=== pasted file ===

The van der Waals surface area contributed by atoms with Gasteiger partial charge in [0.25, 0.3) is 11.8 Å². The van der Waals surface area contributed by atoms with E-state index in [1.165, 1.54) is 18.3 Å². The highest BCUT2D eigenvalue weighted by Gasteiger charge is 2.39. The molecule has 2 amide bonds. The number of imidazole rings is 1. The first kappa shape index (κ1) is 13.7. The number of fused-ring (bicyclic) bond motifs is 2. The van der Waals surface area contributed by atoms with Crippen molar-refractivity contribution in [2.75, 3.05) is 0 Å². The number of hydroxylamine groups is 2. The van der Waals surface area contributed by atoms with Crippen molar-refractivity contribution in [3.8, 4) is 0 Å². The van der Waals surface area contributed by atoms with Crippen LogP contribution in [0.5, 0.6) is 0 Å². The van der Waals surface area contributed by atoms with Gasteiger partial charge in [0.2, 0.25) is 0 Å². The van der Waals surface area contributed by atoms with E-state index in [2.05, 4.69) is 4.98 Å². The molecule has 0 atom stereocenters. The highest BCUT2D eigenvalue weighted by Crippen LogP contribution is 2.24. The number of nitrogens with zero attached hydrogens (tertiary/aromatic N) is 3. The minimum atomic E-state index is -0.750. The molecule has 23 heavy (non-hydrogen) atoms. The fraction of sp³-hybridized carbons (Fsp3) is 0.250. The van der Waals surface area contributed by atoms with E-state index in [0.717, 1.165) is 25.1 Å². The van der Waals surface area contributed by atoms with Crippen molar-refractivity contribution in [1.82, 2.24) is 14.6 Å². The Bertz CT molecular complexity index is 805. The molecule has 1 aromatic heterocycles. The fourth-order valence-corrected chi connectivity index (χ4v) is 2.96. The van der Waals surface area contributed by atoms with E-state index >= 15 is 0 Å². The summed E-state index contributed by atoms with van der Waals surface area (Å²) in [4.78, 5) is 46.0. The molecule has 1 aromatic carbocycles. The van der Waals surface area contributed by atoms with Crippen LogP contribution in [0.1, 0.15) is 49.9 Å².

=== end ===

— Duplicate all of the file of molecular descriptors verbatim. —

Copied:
The van der Waals surface area contributed by atoms with Gasteiger partial charge in [0.25, 0.3) is 11.8 Å². The van der Waals surface area contributed by atoms with E-state index in [1.165, 1.54) is 18.3 Å². The highest BCUT2D eigenvalue weighted by Gasteiger charge is 2.39. The molecule has 2 amide bonds. The number of imidazole rings is 1. The first kappa shape index (κ1) is 13.7. The number of fused-ring (bicyclic) bond motifs is 2. The van der Waals surface area contributed by atoms with Crippen molar-refractivity contribution in [2.75, 3.05) is 0 Å². The number of hydroxylamine groups is 2. The van der Waals surface area contributed by atoms with Crippen molar-refractivity contribution in [3.8, 4) is 0 Å². The van der Waals surface area contributed by atoms with Crippen LogP contribution in [0.5, 0.6) is 0 Å². The van der Waals surface area contributed by atoms with Gasteiger partial charge in [0.2, 0.25) is 0 Å². The van der Waals surface area contributed by atoms with E-state index in [2.05, 4.69) is 4.98 Å². The molecule has 0 atom stereocenters. The highest BCUT2D eigenvalue weighted by Crippen LogP contribution is 2.24. The number of nitrogens with zero attached hydrogens (tertiary/aromatic N) is 3. The minimum atomic E-state index is -0.750. The molecule has 23 heavy (non-hydrogen) atoms. The fraction of sp³-hybridized carbons (Fsp3) is 0.250. The van der Waals surface area contributed by atoms with E-state index in [0.717, 1.165) is 25.1 Å². The van der Waals surface area contributed by atoms with Crippen molar-refractivity contribution in [1.82, 2.24) is 14.6 Å². The Bertz CT molecular complexity index is 805. The molecule has 1 aromatic heterocycles. The fourth-order valence-corrected chi connectivity index (χ4v) is 2.96. The van der Waals surface area contributed by atoms with E-state index >= 15 is 0 Å². The summed E-state index contributed by atoms with van der Waals surface area (Å²) in [4.78, 5) is 46.0. The molecule has 1 aromatic carbocycles. The van der Waals surface area contributed by atoms with Crippen LogP contribution in [0.1, 0.15) is 49.9 Å².